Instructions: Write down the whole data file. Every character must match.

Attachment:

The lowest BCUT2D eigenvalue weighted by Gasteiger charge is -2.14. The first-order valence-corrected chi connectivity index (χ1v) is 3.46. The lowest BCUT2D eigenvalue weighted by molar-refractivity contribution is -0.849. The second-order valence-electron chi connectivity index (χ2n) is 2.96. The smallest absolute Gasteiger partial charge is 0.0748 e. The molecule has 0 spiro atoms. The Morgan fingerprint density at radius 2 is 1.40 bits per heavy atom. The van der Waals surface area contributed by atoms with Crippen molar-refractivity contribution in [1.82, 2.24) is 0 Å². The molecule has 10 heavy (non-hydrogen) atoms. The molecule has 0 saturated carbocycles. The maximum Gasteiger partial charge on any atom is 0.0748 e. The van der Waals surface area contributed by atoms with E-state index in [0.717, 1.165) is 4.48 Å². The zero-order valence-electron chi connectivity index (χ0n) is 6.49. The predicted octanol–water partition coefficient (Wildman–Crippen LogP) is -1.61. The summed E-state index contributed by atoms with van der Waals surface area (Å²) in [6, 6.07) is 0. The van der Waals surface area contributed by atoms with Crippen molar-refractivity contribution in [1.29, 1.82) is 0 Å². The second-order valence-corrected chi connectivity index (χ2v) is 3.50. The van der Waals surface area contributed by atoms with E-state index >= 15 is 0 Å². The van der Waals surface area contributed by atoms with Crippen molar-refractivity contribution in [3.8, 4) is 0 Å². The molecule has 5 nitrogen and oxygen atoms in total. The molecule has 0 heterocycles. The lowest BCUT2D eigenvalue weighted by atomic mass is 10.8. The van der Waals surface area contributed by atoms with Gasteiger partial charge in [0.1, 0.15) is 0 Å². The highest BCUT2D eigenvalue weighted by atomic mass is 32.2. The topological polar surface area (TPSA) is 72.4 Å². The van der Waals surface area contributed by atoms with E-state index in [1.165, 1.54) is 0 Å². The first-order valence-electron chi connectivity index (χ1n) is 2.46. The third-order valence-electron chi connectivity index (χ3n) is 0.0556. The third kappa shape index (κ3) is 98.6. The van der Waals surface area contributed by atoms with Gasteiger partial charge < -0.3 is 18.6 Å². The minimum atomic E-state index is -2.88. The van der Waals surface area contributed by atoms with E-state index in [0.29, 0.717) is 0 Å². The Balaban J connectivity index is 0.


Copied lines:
The lowest BCUT2D eigenvalue weighted by Gasteiger charge is -2.14. The first-order valence-corrected chi connectivity index (χ1v) is 3.46. The lowest BCUT2D eigenvalue weighted by molar-refractivity contribution is -0.849. The second-order valence-electron chi connectivity index (χ2n) is 2.96. The smallest absolute Gasteiger partial charge is 0.0748 e. The molecule has 0 spiro atoms. The Morgan fingerprint density at radius 2 is 1.40 bits per heavy atom. The van der Waals surface area contributed by atoms with Crippen molar-refractivity contribution in [1.82, 2.24) is 0 Å². The molecule has 10 heavy (non-hydrogen) atoms. The molecule has 0 saturated carbocycles. The maximum Gasteiger partial charge on any atom is 0.0748 e. The van der Waals surface area contributed by atoms with E-state index in [0.717, 1.165) is 4.48 Å². The zero-order valence-electron chi connectivity index (χ0n) is 6.49. The predicted octanol–water partition coefficient (Wildman–Crippen LogP) is -1.61. The summed E-state index contributed by atoms with van der Waals surface area (Å²) in [6, 6.07) is 0. The van der Waals surface area contributed by atoms with Crippen molar-refractivity contribution in [1.29, 1.82) is 0 Å². The second-order valence-corrected chi connectivity index (χ2v) is 3.50. The van der Waals surface area contributed by atoms with E-state index >= 15 is 0 Å². The van der Waals surface area contributed by atoms with Crippen molar-refractivity contribution in [3.8, 4) is 0 Å². The molecule has 5 nitrogen and oxygen atoms in total. The molecule has 0 heterocycles. The lowest BCUT2D eigenvalue weighted by atomic mass is 10.8. The van der Waals surface area contributed by atoms with Gasteiger partial charge in [0.1, 0.15) is 0 Å². The highest BCUT2D eigenvalue weighted by atomic mass is 32.2. The topological polar surface area (TPSA) is 72.4 Å². The van der Waals surface area contributed by atoms with E-state index in [1.165, 1.54) is 0 Å². The first-order valence-electron chi connectivity index (χ1n) is 2.46. The third-order valence-electron chi connectivity index (χ3n) is 0.0556. The third kappa shape index (κ3) is 98.6. The van der Waals surface area contributed by atoms with Gasteiger partial charge < -0.3 is 18.6 Å². The minimum atomic E-state index is -2.88. The van der Waals surface area contributed by atoms with E-state index in [0.29, 0.717) is 0 Å². The Balaban J connectivity index is 0.